Blog · February 2, 2022

Hitting reset on the Australia–China relationship

Author: Peter Van Ness, ANU

After years of disputes — over the origins of COVID-19, serious Chinese foreign trade restrictions, and differences about the fate of tennis star Peng Shuai — and working together with our Asian and Pacific neighbours, it is time for a new beginning in Australia’s relations with China. Recent events provide the opportunity, and there is evidence that Beijing may also be interested in a new beginning.

The Regional Comprehensive Economic Partnership (RCEP), the world’s largest free trade agreement, entered into force on 1 January 2022, linking China and Australia to eight other Asian neighbours, with several other countries soon to join. RCEP is designed to include 15 Asian countries, but neither the United States nor India has joined.

The agreement provides new multilateral opportunities for Australia to cooperate with its ASEAN neighbours and China, without the participation of the United States and other major powers. Australia should take the opportunity to raise the issue about Chinese punitive tariffs on Australian imports in this multilateral forum, while responding creatively to new opportunities for cooperation and collaboration.

About the same time, in response to violent riots in the Solomon Islands last November, Prime Minister Manasseh Sogavare asked China to send Chinese police liaison officers to help train and equip the Solomon Islands’ police force. Riots had erupted because of differences between Sogavare and the most populous province, Malaita, which arose after the government’s decision to switch its diplomatic relations from Taiwan to the People’s Republic of China back in 2019.

Earlier, Australia, New Zealand, Fiji and Papua New Guinea had sent some 200 soldiers and police to help, responding to the Prime Minister Sogavare’s request. Australia has a security pact with the Solomon Islands, and previously, from 2003 to 2017, deployed Australia Defence Force personnel to assist in maintaining order.

Based on its past experience of working with the police in Honiara, Australia might welcome the Chinese liaison officers and suggest ways to cooperate in their work for the Solomon Islands. Collaborating with both the Solomons and the Chinese in peacekeeping could become a new way to respond to China. Comments by Chinese diplomat Wang Xining, on 20 January, suggest that China might welcome such collaboration.

Both the new relationships with China on trade, and now, potentially in collaborating in peacekeeping in the Solomon Islands, could be a first step in trying to restore a working relationship with China in 2022.

But this is not a proposal to back off on Australia’s criticism of China.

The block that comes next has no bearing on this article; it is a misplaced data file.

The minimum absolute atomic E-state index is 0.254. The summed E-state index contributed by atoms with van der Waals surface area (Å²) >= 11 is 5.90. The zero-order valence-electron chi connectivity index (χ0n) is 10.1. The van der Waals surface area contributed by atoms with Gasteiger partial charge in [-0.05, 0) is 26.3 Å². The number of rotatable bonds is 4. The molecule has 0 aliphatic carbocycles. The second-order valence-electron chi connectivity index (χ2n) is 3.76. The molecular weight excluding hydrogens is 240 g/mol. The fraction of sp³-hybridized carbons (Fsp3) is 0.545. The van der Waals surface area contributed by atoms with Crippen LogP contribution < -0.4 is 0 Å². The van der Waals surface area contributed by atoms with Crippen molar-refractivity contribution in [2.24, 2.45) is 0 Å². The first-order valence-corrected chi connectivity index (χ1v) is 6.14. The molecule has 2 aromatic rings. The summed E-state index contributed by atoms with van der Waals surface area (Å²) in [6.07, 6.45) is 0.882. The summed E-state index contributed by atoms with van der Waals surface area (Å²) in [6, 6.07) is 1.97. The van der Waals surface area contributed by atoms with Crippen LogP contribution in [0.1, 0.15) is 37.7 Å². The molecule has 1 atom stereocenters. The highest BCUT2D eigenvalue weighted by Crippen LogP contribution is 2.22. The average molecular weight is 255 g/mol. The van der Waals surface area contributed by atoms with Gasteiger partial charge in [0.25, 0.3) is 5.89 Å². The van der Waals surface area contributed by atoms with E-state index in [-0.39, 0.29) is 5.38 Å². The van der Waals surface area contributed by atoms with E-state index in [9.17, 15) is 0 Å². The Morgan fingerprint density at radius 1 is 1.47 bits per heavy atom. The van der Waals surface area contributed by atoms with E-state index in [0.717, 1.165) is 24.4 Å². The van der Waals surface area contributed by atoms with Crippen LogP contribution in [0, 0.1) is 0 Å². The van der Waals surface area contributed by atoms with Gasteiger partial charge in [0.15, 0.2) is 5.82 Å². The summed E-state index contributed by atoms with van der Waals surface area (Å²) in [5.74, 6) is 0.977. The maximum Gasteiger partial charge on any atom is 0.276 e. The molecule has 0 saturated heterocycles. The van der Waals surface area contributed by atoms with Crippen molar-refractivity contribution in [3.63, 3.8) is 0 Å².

Australia must continue to condemn the Chinese Communist Party’s treatment of the Uyghurs and other minorities in Xinjiang, Chinese territorial aggression in the South China Sea, and China’s betrayal of its 1997 commitment to Hong Kong. Australia should stand firm on its own values and remain willing to point out the worst practices of Xi Jinping’s authoritarian leadership.

Especially in response to its own rise in power, China is going to have to get used to criticism. Australia’s 2022 proposal to China might be something like: collaborate when we can and differ when we must — as we propose to work together to find new guidelines for cooperation and contestation.

Just now, every one of our neighbouring countries, either in Southeast Asia or the Pacific, are trying to work out how to deal with a more powerful and more intrusive China. This is a high priority for all. Working together multilaterally in RCEP, or bilaterally as with the Solomons, regional countries can support each other and learn from each other about how best to work with the China’s government.

In the past, Australian governments have built their national security strategies while depending on commitments from major world powers — mainly the United States. The ANZUS pact and the security relationship with the United States have been the foundation of those ties since the end of the Second World War.

Now, the AUKUS agreement with the United States and the United Kingdom to provide nuclear-powered submarines to Australia has reinforced that relationship. The Quadrilateral Security Dialogue, linking the United States, India, Japan and Australia, is another example. On 6 January 2022, the prime ministers of Australia and Japan signed an agreement to enhance military cooperation between the Australian Defence Force and the Japanese Self-Defense Forces.

These are commitments from major powers that do not necessarily share Australia’s immediate security concerns in the region and have their own domestic problems that might affect their promises to other countries. The four years of Donald Trump’s presidency, and his distaste for honouring established relations with US allies, should provide evidence that the United States may not always be trusted to honour its commitments.

Over the longer term, Australia’s security will depend on its ability to cooperate and to collaborate on key common problems with its neighbours: countries as diverse and important as Indonesia, Singapore, and Vietnam — all members of the new RCEP. Australia should encourage and support its neighbours’ concept of ASEAN centrality and its hosting of regional institutions like the ASEAN Plus Three, ASEAN Regional Forum and the East Asian Summit.

Working together with the countries of Southeast Asia and the Pacific in 2022, Australia should design a new start in relations with China.

Peter Van Ness is a visiting fellow in the Department of International Relations at the Coral Bell School of Asia Pacific Affairs, The Australian National University.